This article is provided by BRC Associate Member Ipsos Retail Performance.
Peter Luff, managing director at Ipsos Retail Performance, looks at how footfall data can help retailers forecast demand and make the most of their physical spaces, especially when trading conditions are challenging.
We may not have to wait long to test the theory that, in times of economic trouble, sales of affordable luxuries like cosmetics surge while big ticket purchases drop (the ‘lipstick effect’).
Living costs are rising at their fastest rate in 30 years, with inflationary pressures of the past year being compounded by the war in Ukraine. Squeezed households are already struggling to pay for the essentials – food, fuel and energy – so what will this mean for the discretionary spending retailers and leisure operators depend on?
Well, for the moment at least, there seems to be little cause for alarm. The results from Ipsos’ Global Consumer Confidence Index, a monthly survey of more than 17,500 adults under the age of 75, found consumer confidence across the UK to remain strong – virtually unchanged when compared to the previous month, standing at 51.8.
But fears of stagflation are mounting and after the initial pent-up demand after lockdown, businesses in every sector, including retail, are bracing themselves for a tough road ahead.
They’ll need to be attuned to subtle changes in shopper behaviour and, instead of relying on assumptions and theories like the lipstick effect, look at the data and be ready to adapt.
Look for clues in your footfall
Understanding footfall is essential for any retailer that operates a physical store – just as it’s critical to track sales, revenue and margins.
Today’s footfall counting systems not only record the number of people entering and leaving the store on an hourly, daily, weekly and year-on-year basis, they also monitor them as they move around the store.
So, while it’s useful to know the overall volumes, being able to understand dwell times and the areas people visit most gives you a much better idea of shopper behaviour and how it might be changing. You can also exclude staff from your count, by asking them to wear a discreet tag or lanyard, allowing you to improve the quality of your analysis and focus on customers.
An uncertain economic climate may mean potential customers are walking out empty-handed because they cannot find products at the right price point – which presents an opportunity to group your most affordable ones together and promote them. Similarly, you might choose to stock more of these lines if your footfall and sales data indicates high demand.
Make it personal
Data-driven personalisation has become synonymous with online retail – but let’s not forget that bricks-and-mortar retailers have been delivering personalised experiences long before the advent of e-commerce. Occasionally, associates know their regulars by name and what they want to buy when they come in, although this isn’t the norm because it’s difficult to achieve in a high-volume sales environment. The image of a harassed associate at the checkout and an endless queue is hard to shake and not likely to attract people into the store – but continually monitoring your footfall data to optimise your rotas ensures associates are deployed to the right areas to deliver exceptional experiences and drive sales.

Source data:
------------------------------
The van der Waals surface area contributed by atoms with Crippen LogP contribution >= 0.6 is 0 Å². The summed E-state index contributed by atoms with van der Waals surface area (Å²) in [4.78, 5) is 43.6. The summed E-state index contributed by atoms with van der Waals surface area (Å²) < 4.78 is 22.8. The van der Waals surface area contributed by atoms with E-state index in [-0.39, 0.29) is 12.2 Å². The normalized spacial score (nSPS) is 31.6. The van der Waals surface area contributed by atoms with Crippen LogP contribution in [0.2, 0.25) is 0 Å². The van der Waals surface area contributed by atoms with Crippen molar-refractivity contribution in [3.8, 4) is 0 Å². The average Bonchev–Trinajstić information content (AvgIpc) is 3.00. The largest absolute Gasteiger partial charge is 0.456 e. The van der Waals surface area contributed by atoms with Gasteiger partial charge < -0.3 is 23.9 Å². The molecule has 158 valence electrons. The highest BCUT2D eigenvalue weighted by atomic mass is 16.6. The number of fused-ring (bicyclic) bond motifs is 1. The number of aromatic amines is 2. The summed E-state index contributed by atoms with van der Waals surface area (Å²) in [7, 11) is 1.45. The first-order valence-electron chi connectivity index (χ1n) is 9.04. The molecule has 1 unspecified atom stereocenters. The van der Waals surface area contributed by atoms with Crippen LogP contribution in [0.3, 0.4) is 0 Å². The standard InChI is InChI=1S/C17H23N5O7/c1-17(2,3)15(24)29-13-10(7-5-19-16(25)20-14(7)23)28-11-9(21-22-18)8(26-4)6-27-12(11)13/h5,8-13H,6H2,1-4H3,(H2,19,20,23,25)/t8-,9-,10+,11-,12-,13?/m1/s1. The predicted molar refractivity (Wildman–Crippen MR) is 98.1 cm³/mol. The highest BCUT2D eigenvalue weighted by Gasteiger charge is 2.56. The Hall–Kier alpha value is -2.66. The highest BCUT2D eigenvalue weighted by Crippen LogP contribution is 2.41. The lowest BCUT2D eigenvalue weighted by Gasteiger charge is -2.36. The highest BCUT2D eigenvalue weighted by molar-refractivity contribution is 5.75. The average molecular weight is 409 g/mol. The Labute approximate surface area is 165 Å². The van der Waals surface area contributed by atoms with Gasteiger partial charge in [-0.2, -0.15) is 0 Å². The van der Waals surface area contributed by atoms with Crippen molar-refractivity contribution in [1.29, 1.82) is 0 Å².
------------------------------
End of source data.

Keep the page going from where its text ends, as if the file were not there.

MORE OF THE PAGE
The application of AI to shopper footfall data, to calculate the split of customers in terms of gender, dwell time and sentiment, is another way for retailers to deliver the kind of personalised experiences people get online. It allows you to channel your sales and marketing efforts towards those customers who are most likely to convert and achieve better ROI at a time when your own budgets might be stretched.
Become a destination
People remember how brands behaved during the pandemic – both the good and the bad. During difficult times, retailers can become pillars in their communities, providing much-needed services like budget household essentials and treats.
Higher-end stores may not achieve the same volumes of sales, especially when household incomes are tight, but they can still entice people to their store with in-person events – something many people are hungry for after lockdown.
Product launches, beauty treatments, fashion shows, fitness classes and even mini festivals and gigs can open your doors to a wider audience and engage those people who’re most likely to convert.
Over time, these events and values help to build communities of like-minded people and brand equity that goes beyond transactions alone.
By welcoming people to the store, and providing some much-needed escapism, you can put your store at the forefront of their minds and give them a reason to visit and spend, especially as after a crisis subsides.
Creative events will certainly get people talking but you don’t always need to break the mould. Becoming known for being child friendly, or in the case of Wilko, pet friendly, adds value to your service and demonstrates to customers that you understand their needs.
For more information on Ipsos Retail Performance, visit www.ipsos-retailperformance.com.
Peter Luff, managing director at Ipsos Retail Performance
Peter Luff is Managing Director at Ipsos Retail Performance, where he has worked for over a decade to provide the world’s leading retailers with insight into the behavioural patterns of their shoppers, as well as footfall counting and shopper tracking solutions.
Peter is a regular media commentator and conference speaker where he presents and discusses behavioural shopping trends in retail.
Prior to Ipsos Retail Performance, Peter has worked in technology consulting roles servicing a wide range of client industries including national newspapers, film production, oil and gas, manufacturing (automotive & F1) and sciences with experience in 3D immersive technology.